There seems to be some hope of a solution as Congressman Ron Paul Says `No Doubt' debt ceiling will Be raised. He was interviewed on Bloomberg late Thursday 7-28-2011.
Also Roger Altman, a former Treasury Assitant Secretary did not feel we would have a Treasury default. He was interviewed on Bloomberg on 7-29-11.
David Rosenberg of Gluskin, Sheff said today he feels that the Treasury won’t default and that the crisis could be cathartic resulting in steps being taken to make the nation’s finances better.
My opinion regarding an extreme case of potential default is that if the government refused to pay vendors it could keep other services running such as transfer payments, salaries, pensions and of course debt service. So it could take several months before vendors get assertive and cutoff their big customer because they did not get paid.
Also there will be a new period of austerity either due to higher taxes or less government spending, resulting in a dramatic reduction in purchasing power and liquidity for the general public and this will usher in an era of Japan-style Soft depression which means the only game in town will be to buy long term Treasuries. So I expect them to go up and most other assets to go down.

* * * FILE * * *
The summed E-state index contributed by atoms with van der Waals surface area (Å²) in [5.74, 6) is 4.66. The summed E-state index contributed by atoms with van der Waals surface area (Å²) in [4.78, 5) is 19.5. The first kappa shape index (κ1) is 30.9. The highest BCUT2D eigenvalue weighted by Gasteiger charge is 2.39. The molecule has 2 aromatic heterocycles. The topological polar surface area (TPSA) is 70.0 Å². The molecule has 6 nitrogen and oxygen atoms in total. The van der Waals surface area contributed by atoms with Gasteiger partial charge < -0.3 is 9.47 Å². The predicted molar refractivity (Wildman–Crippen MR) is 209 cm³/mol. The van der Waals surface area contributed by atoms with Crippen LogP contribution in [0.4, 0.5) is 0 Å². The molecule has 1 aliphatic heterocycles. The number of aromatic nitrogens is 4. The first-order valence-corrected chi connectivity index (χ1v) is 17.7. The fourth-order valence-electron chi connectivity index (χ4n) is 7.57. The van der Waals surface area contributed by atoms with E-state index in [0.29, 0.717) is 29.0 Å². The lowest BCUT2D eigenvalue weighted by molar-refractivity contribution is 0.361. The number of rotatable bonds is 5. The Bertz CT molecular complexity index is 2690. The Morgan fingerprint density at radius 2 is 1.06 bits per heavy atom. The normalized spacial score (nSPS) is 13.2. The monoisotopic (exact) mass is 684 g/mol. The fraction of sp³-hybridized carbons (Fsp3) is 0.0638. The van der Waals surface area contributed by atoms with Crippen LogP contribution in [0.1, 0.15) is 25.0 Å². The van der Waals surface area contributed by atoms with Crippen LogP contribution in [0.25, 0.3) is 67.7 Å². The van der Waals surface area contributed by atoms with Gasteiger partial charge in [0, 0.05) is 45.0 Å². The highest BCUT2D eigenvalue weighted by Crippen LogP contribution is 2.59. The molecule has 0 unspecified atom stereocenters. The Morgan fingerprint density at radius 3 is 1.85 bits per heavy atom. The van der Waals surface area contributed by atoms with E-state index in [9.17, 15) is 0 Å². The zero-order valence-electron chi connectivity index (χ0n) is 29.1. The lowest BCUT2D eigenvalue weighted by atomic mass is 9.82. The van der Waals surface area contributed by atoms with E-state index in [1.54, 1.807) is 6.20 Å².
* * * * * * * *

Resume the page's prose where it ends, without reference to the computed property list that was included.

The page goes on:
The chart action today for the U.S. Treasury 10 year yield was great, it made dramatic lows down to 2.805%, which implies that in a few days Congress and the president will reach agreement to solve the problem. The invisible hand of the market would not have let rates go down so much today if the Treasury bond was going to become a bad investment.
Where is a safe haven for investors if the Treasury bonds default?63% of the world’s AAA debt securities are U.S. Treasuries. They will still be quite good quality Bills, Notes, and bonds even if a business that calls itself a "ratings agency” claims to have detected a need to re-rate them a notch lower. Where were the agencies when they rated bad mortgages as AAA? Why should we trust them now after all the mistakes they made? Once the debt ceiling is lifted then the Fed can provide unlimited liquidity for Treasuries and they will be safe from default.
By contrast, the Eurozone and Japan have worse problems. And if American consumers reduce spending then Asian countries may suffer, which may threaten their currencies. A deflation may make gold and commodities go down.